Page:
We Canadians have an inseparable connection with the sea. The Atlantic and Pacific embrace us east and west, and the Arctic Ocean shelters us like a giant frozen dome. From life-giving rain to life-saving medicines, from seafood gathered on the ocean floor to goods transported on the ocean surface, from the oxygen we breathe to the biodiversity that holds together the web of life — the ocean plays a vital role in our lives.
We humans can trace our origins back to single-celled protozoa that lived in the ocean over three billion years ago. Since then, the very same water has been sloshing around on the planet — 97.5 per cent of it in the ocean at any one time. It constantly evaporates into the atmosphere and returns to the earth as rain, fog, sleet, or snow. Thanks to this never-ending journey, called the hydrologic cycle, the drop of water an Apatosaurus gulped from a pool 150 million years ago could be the very same one that quenches your thirst today. We are forever linked with the ocean — our source of life in space and time.
What Do We Give Back to the Sea?
The sea, in turn, is linked with us by way of an endless flow of water through a network of pipes, sewers, lakes, and streams. Whether or not we live near the ocean, pollution and garbage from all parts of Canada end up in strange and faraway places.
We send a deadly brew of untreated sewage, household hazardous wastes, industrial pollutants, radioactive contaminants, agricultural run-off, and crude oil sluicing into our seas. Pollution kills countless ocean creatures, impacting hardest on coastal zones. These waters, as it happens, are the ocean’s richest in biodiversity and the ocean resources we depend on most.
Marine debris of all descriptions is also building up in our seas. It can be anything we throw away daily — plastic bags, fast-food containers, pop cans, glass bottles, cigarette butts, helium balloons, fishing gear, cables, rope. You name it, and it’s in the ocean.
How Does It Get There?
Let’s say a plastic bag falls through a sewer grate in your community. Like anything else that goes down the drain, it would flow through a long maze of sewer pipes. Along with an unwholesome stew of other solid and liquid filth, it would then continue through an intricate network of streams, rivers, wetlands, lakes, and ponds. All waters from this network collect in a vast, sunken area, known as a drainage basin, which empties into a salt-water body.
Canada’s five major drainage basins are named after their final destinations: the Atlantic, Pacific, and Arctic oceans, as well as Hudson Bay and the Gulf of Mexico.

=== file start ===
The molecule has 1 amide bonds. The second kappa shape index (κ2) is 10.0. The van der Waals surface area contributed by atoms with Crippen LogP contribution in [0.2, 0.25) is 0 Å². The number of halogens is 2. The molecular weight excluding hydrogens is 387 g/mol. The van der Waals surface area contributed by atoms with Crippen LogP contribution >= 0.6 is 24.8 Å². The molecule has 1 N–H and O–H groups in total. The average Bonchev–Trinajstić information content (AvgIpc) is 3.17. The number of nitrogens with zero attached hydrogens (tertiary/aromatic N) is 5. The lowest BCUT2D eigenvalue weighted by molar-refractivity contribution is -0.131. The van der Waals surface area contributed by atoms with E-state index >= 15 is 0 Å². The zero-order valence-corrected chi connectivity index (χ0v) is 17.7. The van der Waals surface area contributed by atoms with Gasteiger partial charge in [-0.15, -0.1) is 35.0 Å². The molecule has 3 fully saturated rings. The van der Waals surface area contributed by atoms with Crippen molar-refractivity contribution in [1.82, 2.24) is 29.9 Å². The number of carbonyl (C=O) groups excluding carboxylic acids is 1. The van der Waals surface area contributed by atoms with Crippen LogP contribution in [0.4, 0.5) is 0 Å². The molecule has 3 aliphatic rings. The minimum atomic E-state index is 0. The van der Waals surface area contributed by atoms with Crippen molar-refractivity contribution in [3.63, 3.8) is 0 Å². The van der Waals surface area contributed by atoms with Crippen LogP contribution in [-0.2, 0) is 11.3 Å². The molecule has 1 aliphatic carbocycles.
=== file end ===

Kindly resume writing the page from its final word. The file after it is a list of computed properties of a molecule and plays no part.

In which drainage basin do you live? In which ocean would garbage and pollution end up if it washed down the drain in your part of Canada?
Activity: Where Does Your Garbage Go?
Where your garbage goes — or doesn’t go — can make a difference between ocean sickness and ocean health. Can you match the actions (numbered) with consequences (lettered) to correctly link human activities with wildlife impacts on this chart (PDF)? Keep in mind that pollutants can reach the ocean through drainage basins as well as air currents.
1-H: Keeping marine debris out of the ocean saves dolphins, sea turtles, and many other creatures from death or injury. Composting, recycling, and buying minimally packaged goods are just a few of the ways in which you can help to keep the sea free of debris.
2-G: Grounded tankers dump 140 million litres of crude oil into the ocean every year. Ten times that much oil is spilled into the environment through the smaller, daily operations of ships, offshore rigs, and refineries. These oil spills ravage marine ecosystems, harming countless creatures, including mammals, seabirds, and molluscs.
3-F: Canadians dump 30 million litres of used motor oil into storm drains each year. This toxic material causes health problems, such as liver disease in fish and cancer in humans. Other household hazardous wastes that end up our waters include weed killers, battery acids, and turpentine.
4-E: A quarter of Canadians live without any se wage treatment in their communities. About 500 billion litres of raw sewage, containing human waste, toxic pollutants, disease-spreading vi ruses and bacteria, and other ingredients, gush into our waters every year. Untreated sewage contaminates fish and shellfish, making them unsafe to eat. Beaches polluted with sewage are regularly closed to the public.
5-D: People across Canada are discovering the dramatic benefits a well-planned clean-up can bring to a seacoast, lakefront, or riverside. In addition to picking up marine debris, participants record the types and amounts of litter found. This data allows scientists to identify sources of garbage and to plan strategies that make shorelines safer for wildlife and people.
6-C: Not only do lost nets, ropes, lines, and other fishing gear strip the seas of life, they also diminish fishers’ catches. Garbage dumped by fishing boats, cargo vessels, and recreational craft can also harm ships when it clogs up water intake pipes, blocks pumping systems, and fouls boat propellers.
7-B: Governments have banned or restricted some of the most dangerous pesticides, including DDT, lindane, dieldrin, and toxaphene, which can poison aquatic life, damage ecosystems, and harm human health.
8-A: Every day activities, like riding in cars, heating our homes, and using electricity produced by burning fossil fuels, can cause air pollution. Contaminants enter the atmosphere and ride jet streams and trade winds many thousands of kilometres to the Arctic. They become more concentrated with each step upward in the food chain – for instance, from ice algae to amphipods to arctic cod to ringed seals to polar bears.
© Canadian Wildlife Federation
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